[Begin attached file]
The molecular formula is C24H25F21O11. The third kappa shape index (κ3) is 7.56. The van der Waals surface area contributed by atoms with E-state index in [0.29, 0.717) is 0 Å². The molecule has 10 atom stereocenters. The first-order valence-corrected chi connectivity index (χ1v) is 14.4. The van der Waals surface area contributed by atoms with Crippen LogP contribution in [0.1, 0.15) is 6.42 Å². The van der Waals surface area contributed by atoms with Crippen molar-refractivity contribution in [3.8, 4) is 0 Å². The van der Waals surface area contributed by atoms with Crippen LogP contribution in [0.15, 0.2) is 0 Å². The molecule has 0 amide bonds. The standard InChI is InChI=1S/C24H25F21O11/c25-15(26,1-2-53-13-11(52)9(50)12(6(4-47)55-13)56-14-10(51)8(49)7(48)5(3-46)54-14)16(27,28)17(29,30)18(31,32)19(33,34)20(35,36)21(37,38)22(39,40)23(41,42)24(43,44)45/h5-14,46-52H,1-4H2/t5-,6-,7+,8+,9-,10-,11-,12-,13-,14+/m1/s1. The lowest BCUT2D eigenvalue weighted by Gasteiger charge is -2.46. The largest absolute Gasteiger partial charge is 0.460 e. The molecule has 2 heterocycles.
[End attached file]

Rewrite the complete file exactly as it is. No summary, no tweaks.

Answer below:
The molecular formula is C24H25F21O11. The third kappa shape index (κ3) is 7.56. The van der Waals surface area contributed by atoms with E-state index in [0.29, 0.717) is 0 Å². The molecule has 10 atom stereocenters. The first-order valence-corrected chi connectivity index (χ1v) is 14.4. The van der Waals surface area contributed by atoms with Crippen LogP contribution in [0.1, 0.15) is 6.42 Å². The van der Waals surface area contributed by atoms with Crippen molar-refractivity contribution in [3.8, 4) is 0 Å². The van der Waals surface area contributed by atoms with Crippen LogP contribution in [0.15, 0.2) is 0 Å². The molecule has 0 amide bonds. The standard InChI is InChI=1S/C24H25F21O11/c25-15(26,1-2-53-13-11(52)9(50)12(6(4-47)55-13)56-14-10(51)8(49)7(48)5(3-46)54-14)16(27,28)17(29,30)18(31,32)19(33,34)20(35,36)21(37,38)22(39,40)23(41,42)24(43,44)45/h5-14,46-52H,1-4H2/t5-,6-,7+,8+,9-,10-,11-,12-,13-,14+/m1/s1. The lowest BCUT2D eigenvalue weighted by Gasteiger charge is -2.46. The largest absolute Gasteiger partial charge is 0.460 e. The molecule has 2 heterocycles.